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Luke Sullivan’s Rules for Creating Tension in Your Advertising

Luke Sullivan’s Rules for Creating Tension in Your Advertising

“Why do you creative types always have to be so negative?”

Luke Sullivan heard that question plenty of times in his 32 years in the advertising industry. Clients wondered why the agency’s copywriters and art directors tended to have such different views of their wonderful products. Account directors wondered why their agency’s creatives couldn’t just follow the creative brief.

“I don’t care where you find your polarities,” he said. “A lot of interesting things seem to happen on the edges of things. There’s energy there. And, when there’s energy, there’s story. When you can build your campaign or strategy on top of one of these energy producers - your story can walk for a long time.”

Let’s hear what Luke Sullivan, one of the most influential creatives in modern advertising – author of the definitive book for creatives “Hey Whipple, Squeeze This,” veteran of elite agencies, and keynote speaker from Go Inbound Marketing 2015 has to teach us.

1) Find the tension.

To create something interesting, you need to start by finding some sort of tension. That tension can be a client’s brand versus a competitor’s brand. Tell Luke you want an ad about Coca-Cola and you set his teeth on edge, but tell him you want an ad about Coke versus Pepsi and “I feel some friction under my creative tires.”

If you’re looking for tension in a specific vertical, tap into people’s existing emotions about the category. “We’re pissed off! That’s where I would start. Number one it would be truthful. Number two it would give me some conflict.”

Tensions can also be images that don’t belong together. "Abraham Lincoln Vampire Hunter is a terrible concept filled with beautiful imagery."

“All drama is conflict. Every comic book you’ve ever read, every sitcom, every movie has conflict at its core. If you don’t start with conflict, you get this [a slide showing a piece of bread]. You want creative? Find me a problem (and a villain). We’re wired to be interested in conflict."

"Creativity happens in response to a problem, not a solution.

“If there isn’t a problem, you need to create one. [Creating conflict] is how we get interest about your product because your product is not particularly interesting to anybody but you.”

He cites Allstate’s Mayhem campaign as a great example of a platform based on conflict where we’re getting that protection message in an interesting way. You need opposing forces in whatever message you’re delivering, and it’s the bad guy who’s the most interesting.“If there’s no tension apparent in your category, make it up. Find a villain.”

2) Platform = a world with its own rules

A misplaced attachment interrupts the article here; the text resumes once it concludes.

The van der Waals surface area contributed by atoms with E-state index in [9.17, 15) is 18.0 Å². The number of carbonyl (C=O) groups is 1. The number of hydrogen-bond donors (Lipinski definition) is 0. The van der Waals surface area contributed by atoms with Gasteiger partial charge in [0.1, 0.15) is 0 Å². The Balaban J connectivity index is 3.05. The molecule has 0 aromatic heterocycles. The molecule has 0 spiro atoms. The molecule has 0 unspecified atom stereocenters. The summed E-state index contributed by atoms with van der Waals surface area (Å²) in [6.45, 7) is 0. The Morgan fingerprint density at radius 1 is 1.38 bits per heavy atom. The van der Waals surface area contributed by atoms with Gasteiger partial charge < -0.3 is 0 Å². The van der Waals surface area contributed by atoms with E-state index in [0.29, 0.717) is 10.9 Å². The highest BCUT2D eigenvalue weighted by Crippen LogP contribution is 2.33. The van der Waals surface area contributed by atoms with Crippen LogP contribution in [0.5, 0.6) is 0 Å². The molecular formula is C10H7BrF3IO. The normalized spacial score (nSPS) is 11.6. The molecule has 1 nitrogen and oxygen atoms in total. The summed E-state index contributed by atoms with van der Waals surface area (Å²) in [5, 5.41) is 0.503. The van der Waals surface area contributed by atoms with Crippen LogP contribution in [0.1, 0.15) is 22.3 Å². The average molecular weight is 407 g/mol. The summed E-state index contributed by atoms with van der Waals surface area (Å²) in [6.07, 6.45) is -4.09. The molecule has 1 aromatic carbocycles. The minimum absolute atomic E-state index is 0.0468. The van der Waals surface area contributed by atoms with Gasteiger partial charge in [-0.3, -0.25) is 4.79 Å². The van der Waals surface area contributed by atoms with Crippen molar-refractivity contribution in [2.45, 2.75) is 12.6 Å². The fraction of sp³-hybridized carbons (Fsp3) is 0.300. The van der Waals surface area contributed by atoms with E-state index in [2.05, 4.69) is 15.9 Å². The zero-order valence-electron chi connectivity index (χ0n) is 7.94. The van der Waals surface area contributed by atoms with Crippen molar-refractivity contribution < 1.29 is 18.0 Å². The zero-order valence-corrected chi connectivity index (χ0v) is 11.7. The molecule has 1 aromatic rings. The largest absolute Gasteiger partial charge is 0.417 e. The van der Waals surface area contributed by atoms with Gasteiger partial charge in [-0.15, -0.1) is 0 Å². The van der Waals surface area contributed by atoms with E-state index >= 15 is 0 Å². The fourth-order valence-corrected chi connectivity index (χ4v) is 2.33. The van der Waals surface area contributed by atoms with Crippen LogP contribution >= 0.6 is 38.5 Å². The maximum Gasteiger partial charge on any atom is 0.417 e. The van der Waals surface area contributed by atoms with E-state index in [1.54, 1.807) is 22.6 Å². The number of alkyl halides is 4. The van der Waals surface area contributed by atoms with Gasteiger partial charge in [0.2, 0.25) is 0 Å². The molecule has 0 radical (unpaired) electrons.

How do you create awesome advertising? By creating long-lasting storytelling platforms.

Luke defines a platform as “a world with its own rules” and “an idea that creates more ideas.” The first Matrix movie, for instance, has plenty of fascinating rules. You can take the red pill or the blue pill. Time is always against us. Et cetera.

New stories can stem off of these rules. Or you can build off the existing rules that we already know. Coca-Cola’s “taste infringement” is an ingenious and hilarious example of tapping into the rules of law that we’ve learned since we were children.

3) The more rules you can create, the better.

Better rules create stronger and more robust stories, Luke says. But the root of all these ideas needs to be simple. “Will your idea fit on a Post-in note? If it doesn’t, you’re probably not done with it yet.”

Another sign that you have a hot platform is “it just keeps talking to you and it won’t shut up.” You keep thinking “what if we did this?” and “what if we did that?” Sometimes the ideas come so quickly that it’s hard to write them all down fast enough.

4) Find the truest thing

Ask yourself: “What’s the truest thing I can say about this product or category?” Take that truest thing and try to uncover conflicts around it. And that conflict can come from anywhere: your brand, product or category.

Remember that a story has a beginning, a middle and an end. You don’t want to start at the end.“If the clients ran the world, nobody would be overdrawn at the bank and all of our hair would be perfect and we wouldn’t have cavities,” Luke said after his talk.

“That’s the end of the story, but that’s boring because we don’t cut right to the end of the story. They lived happily ever after? That’s not a story. To get my interest going ... start from a place of unbalance. When you’re behind the eight-ball, how do you get to that happy ending? That makes for a story.”